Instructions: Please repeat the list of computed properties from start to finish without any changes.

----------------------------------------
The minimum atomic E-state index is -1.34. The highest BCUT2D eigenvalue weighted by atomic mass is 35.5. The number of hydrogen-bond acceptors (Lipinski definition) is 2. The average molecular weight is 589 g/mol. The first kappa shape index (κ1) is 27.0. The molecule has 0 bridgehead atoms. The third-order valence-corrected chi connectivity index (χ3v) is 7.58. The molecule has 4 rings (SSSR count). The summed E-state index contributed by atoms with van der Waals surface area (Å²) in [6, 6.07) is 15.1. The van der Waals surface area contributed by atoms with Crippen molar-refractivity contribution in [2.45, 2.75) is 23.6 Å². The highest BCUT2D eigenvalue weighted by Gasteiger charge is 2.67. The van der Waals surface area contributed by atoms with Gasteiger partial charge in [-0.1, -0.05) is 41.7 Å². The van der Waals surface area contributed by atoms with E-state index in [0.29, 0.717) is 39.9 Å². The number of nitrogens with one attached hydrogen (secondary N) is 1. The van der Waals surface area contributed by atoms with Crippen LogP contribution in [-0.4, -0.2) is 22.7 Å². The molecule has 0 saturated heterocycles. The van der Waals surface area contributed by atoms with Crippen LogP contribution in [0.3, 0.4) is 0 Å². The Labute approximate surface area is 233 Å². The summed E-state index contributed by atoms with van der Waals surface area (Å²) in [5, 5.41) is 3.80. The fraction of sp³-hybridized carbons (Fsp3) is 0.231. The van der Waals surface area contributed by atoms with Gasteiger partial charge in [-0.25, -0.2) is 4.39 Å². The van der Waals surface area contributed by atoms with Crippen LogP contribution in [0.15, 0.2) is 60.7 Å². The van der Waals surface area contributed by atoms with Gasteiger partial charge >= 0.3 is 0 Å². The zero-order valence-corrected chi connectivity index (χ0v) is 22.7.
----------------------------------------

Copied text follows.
The minimum atomic E-state index is -1.34. The highest BCUT2D eigenvalue weighted by atomic mass is 35.5. The number of hydrogen-bond acceptors (Lipinski definition) is 2. The average molecular weight is 589 g/mol. The first kappa shape index (κ1) is 27.0. The molecule has 0 bridgehead atoms. The third-order valence-corrected chi connectivity index (χ3v) is 7.58. The molecule has 4 rings (SSSR count). The summed E-state index contributed by atoms with van der Waals surface area (Å²) in [6, 6.07) is 15.1. The van der Waals surface area contributed by atoms with Crippen molar-refractivity contribution in [2.45, 2.75) is 23.6 Å². The highest BCUT2D eigenvalue weighted by Gasteiger charge is 2.67. The van der Waals surface area contributed by atoms with Gasteiger partial charge in [-0.1, -0.05) is 41.7 Å². The van der Waals surface area contributed by atoms with E-state index in [0.29, 0.717) is 39.9 Å². The number of nitrogens with one attached hydrogen (secondary N) is 1. The van der Waals surface area contributed by atoms with Crippen LogP contribution in [-0.4, -0.2) is 22.7 Å². The molecule has 0 saturated heterocycles. The van der Waals surface area contributed by atoms with Crippen LogP contribution in [0.3, 0.4) is 0 Å². The Labute approximate surface area is 233 Å². The summed E-state index contributed by atoms with van der Waals surface area (Å²) in [5, 5.41) is 3.80. The fraction of sp³-hybridized carbons (Fsp3) is 0.231. The van der Waals surface area contributed by atoms with Gasteiger partial charge in [-0.25, -0.2) is 4.39 Å². The van der Waals surface area contributed by atoms with Crippen LogP contribution in [0.15, 0.2) is 60.7 Å². The van der Waals surface area contributed by atoms with Gasteiger partial charge >= 0.3 is 0 Å². The zero-order valence-corrected chi connectivity index (χ0v) is 22.7.